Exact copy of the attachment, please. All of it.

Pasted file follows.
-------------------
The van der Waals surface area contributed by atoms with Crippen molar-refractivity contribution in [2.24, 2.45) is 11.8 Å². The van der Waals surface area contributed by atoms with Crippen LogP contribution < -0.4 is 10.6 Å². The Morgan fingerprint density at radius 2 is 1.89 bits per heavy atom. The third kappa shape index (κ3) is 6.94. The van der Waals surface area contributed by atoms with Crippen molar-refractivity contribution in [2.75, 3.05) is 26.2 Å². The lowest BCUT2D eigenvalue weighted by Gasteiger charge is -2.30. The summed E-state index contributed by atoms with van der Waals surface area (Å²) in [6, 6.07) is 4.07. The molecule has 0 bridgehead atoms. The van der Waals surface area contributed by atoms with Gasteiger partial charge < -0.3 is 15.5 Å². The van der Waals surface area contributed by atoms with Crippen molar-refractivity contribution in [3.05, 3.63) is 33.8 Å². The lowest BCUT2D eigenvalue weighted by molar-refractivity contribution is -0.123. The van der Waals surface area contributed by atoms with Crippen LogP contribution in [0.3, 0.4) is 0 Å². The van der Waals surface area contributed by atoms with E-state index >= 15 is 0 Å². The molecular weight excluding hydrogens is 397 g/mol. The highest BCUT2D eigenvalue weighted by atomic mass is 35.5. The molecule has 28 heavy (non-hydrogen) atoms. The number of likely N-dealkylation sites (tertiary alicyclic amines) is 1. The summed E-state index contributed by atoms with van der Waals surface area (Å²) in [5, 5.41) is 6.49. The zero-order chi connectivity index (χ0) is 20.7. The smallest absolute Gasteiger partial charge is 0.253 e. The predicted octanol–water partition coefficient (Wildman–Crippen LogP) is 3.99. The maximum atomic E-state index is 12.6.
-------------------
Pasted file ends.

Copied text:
The van der Waals surface area contributed by atoms with Crippen molar-refractivity contribution in [2.24, 2.45) is 11.8 Å². The van der Waals surface area contributed by atoms with Crippen LogP contribution < -0.4 is 10.6 Å². The Morgan fingerprint density at radius 2 is 1.89 bits per heavy atom. The third kappa shape index (κ3) is 6.94. The van der Waals surface area contributed by atoms with Crippen molar-refractivity contribution in [2.75, 3.05) is 26.2 Å². The lowest BCUT2D eigenvalue weighted by Gasteiger charge is -2.30. The summed E-state index contributed by atoms with van der Waals surface area (Å²) in [6, 6.07) is 4.07. The molecule has 0 bridgehead atoms. The van der Waals surface area contributed by atoms with Gasteiger partial charge < -0.3 is 15.5 Å². The van der Waals surface area contributed by atoms with Crippen molar-refractivity contribution in [3.05, 3.63) is 33.8 Å². The lowest BCUT2D eigenvalue weighted by molar-refractivity contribution is -0.123. The van der Waals surface area contributed by atoms with Crippen LogP contribution in [0.3, 0.4) is 0 Å². The van der Waals surface area contributed by atoms with E-state index >= 15 is 0 Å². The molecular weight excluding hydrogens is 397 g/mol. The highest BCUT2D eigenvalue weighted by atomic mass is 35.5. The molecule has 28 heavy (non-hydrogen) atoms. The number of likely N-dealkylation sites (tertiary alicyclic amines) is 1. The summed E-state index contributed by atoms with van der Waals surface area (Å²) in [5, 5.41) is 6.49. The zero-order chi connectivity index (χ0) is 20.7. The smallest absolute Gasteiger partial charge is 0.253 e. The predicted octanol–water partition coefficient (Wildman–Crippen LogP) is 3.99. The maximum atomic E-state index is 12.6.